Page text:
P.S.: As an afterthought, I would like to thank you all for your support throughout this project. It has been one of my biggest sewing challenges so far. Without the advice and encouragement from other historical seamstresses and costume enthusiasts, it would have been a lot harder to do.

On the other hand, making the stays has also been a steep learning curve. Now I am much more confident about tackling the next sewing endeavors to come. And, perhaps, I will make yet another corset. But shh, I did not just say that… ;)

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14 thoughts on “The Finished Regency Stays

  1. nmayer2015 says:

    Gorgeous work. Nice job The cording and design are beautiful. . However, regency lacing is more of a spiral and not xxxx. More ZZZZZZZZZ. I think it only uses one lace that is knotted at top and bottom.
    I am trying to discover whether regency stay makers were often men because of the problem pushing the needle through the cloth. One source said something that rather suggested it.

    • Nessa says:

      Thank you. :) I do know about the lacing and am planning to change it. The crossover is only temporary until I can make up my mind. Since the eyelts are not offset properly for “real” spiral lacing, I will most likely go for the inverted ladder pattern which is very simiar and also creates a near Z-shape. The other option is fan lacing with front ties, which is also period accurate. I will have to experiment a bit, since I have no practical experience with either method….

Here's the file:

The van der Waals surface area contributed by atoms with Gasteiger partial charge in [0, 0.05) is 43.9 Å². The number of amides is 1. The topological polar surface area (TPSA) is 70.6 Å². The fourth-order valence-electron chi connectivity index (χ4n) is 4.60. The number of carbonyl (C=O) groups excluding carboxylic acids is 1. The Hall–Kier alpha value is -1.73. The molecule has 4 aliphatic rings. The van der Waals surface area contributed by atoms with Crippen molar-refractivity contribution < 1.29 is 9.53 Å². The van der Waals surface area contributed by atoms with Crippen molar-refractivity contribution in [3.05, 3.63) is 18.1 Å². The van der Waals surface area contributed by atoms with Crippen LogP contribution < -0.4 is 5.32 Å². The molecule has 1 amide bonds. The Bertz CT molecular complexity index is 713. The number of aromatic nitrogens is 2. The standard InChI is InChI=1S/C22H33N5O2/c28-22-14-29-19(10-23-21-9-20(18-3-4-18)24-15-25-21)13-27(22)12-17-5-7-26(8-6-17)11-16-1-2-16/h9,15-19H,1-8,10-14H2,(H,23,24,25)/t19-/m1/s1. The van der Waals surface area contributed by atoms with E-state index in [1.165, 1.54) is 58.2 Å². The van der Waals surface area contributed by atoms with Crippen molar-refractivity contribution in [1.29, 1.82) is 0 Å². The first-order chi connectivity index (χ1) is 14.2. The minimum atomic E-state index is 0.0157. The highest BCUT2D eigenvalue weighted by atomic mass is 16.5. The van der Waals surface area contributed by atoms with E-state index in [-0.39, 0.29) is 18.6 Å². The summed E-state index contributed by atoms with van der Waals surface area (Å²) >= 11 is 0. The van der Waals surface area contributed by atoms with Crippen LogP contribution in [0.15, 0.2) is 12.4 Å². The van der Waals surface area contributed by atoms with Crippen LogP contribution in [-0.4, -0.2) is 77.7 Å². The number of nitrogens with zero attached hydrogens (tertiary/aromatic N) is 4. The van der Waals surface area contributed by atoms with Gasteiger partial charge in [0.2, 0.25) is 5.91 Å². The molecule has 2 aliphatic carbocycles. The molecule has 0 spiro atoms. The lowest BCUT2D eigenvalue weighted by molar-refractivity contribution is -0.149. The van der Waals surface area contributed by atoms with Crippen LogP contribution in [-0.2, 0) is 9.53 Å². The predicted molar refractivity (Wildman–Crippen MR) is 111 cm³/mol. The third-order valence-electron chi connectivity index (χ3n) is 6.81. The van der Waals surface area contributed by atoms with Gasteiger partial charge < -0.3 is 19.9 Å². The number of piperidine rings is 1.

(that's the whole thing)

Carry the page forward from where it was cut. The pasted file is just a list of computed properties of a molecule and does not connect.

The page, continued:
And that makes some sense indeed. I did lose a little blood when finishing the gusset seam where four layers of fabric came together. Even with a thimble on. ;)

      • nmayer2015 says:

        What is the inverted ladder pattern and fan lacing? I am not familiar with those methods or terms.
        . I wouldn’t think even leather thimbles would work . I wonder what size needles they used?

        • Nessa says:

          As for the fan pattern, I have linked a tutorial in the post. The author of it drew from an extant pair of stays in the LACMA collection. And what I call “inverted ladder” is a crossed pattern with a single lace that looks like spiral lacing once done up. ;)

  2. mindfulofchatter says:

    Lovely work! I have made a Victorian corset, but not a Regency one. While the Victorian ones can be time consuming, I do not find them too difficult. This looks a lot tougher! A sewing hint for heavier fabrics – I use a medical needle puller. It clamps the needle and you can push in and pull out with it. It has saved me a lot of finger punctures!

    • Nessa says:

      Thank you very much! :D And making Victorian corsets has always seemed so much tougher to me. These stays are sateen and a light cotton twill, which is a lot easier to work than the coutil or drill needed for other periods. And that helped to make sewing up the stays a bit less challenging. Thank you for sharing the hint about the needle puller, too. It might also help with the cording. It seems more elegant than guiding the needle with needle-nose pliers. ;)